Billionaire Mark Cuban has always been careful with his money.
When he was younger, "I did things like having five roommates and living off of macaroni and cheese, and I was very, very frugal," he tells Money. "I had the worst possible car — those types of things."
Even after earning millions, and eventually billions, the entrepreneur has continued to play it safe: "I've lived in the same house for 18 years and still have the same cars."
When Cuban became a billionaire back in the late '90s, however, he did make one splurge purchase, and he still stands by it.
"Honestly, when I first really made a lot of money, I bought a plane," he says. "That was my all-time goal because the asset I value the most is time, and that bought me time. ... Other than the plane, which is a big splurge, I'm still a slob. Not all that much has changed."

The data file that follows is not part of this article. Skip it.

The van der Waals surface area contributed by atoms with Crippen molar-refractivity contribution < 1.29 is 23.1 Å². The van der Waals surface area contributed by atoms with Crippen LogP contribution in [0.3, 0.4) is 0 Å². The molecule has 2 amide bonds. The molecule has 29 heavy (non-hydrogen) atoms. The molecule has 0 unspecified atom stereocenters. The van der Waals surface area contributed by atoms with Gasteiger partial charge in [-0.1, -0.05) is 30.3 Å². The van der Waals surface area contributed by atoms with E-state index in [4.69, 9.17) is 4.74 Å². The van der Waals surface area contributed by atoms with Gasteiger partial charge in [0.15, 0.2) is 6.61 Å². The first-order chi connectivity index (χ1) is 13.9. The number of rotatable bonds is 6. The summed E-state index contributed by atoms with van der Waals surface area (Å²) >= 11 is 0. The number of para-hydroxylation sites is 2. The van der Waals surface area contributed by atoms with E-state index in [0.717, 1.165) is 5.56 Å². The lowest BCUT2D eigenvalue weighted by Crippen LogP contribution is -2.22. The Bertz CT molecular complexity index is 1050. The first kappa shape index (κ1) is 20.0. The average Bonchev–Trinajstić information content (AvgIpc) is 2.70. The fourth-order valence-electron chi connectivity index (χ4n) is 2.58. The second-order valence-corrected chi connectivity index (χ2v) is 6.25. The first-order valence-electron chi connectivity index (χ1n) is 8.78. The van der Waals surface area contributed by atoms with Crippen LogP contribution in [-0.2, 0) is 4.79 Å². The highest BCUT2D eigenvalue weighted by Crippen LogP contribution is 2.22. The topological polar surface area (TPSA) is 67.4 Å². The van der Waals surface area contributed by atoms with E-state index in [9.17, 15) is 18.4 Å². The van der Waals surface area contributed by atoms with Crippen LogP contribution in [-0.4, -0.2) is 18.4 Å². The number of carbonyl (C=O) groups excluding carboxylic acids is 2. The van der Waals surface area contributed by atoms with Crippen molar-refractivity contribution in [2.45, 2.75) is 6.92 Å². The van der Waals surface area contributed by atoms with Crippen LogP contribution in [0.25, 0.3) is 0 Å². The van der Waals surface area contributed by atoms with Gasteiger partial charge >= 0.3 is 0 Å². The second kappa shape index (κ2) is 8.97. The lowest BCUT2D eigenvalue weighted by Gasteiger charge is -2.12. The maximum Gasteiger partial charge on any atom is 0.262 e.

John Paul DeJoria, who is worth an estimated $3.3 billion, also made the same investment. The co-founder of Paul Mitchell hair products and Patron Tequila owns three private jets.
"For him, time is a precious commodity and he'll do what he must to preserve it, even if it means spending millions of dollars on his own airplanes," writes Farnoosh Torabi, who shadowed DeJoria on the CNBC show "Follow the Leader."
"His jets allow him to conduct meetings on the go and around the country without wasting hours at the airport."
Self-made billionaire Tilman Fertitta, who bought a private jet at age 35, has a similar outlook on the value of time. "It's how I do everything I do, being able to leave when I want to leave, go home when I want to go home," the owner and CEO of Fertitta Entertainment tells CNBC Make It. "I could not cover near as much ground [without it]."
At the end of the day, "time is the one asset we simply don't own," Cuban writes for Men's Fitness. That's why a "brutally expensive" private plane that "saves me hours and hours" is completely worth the price, he says.
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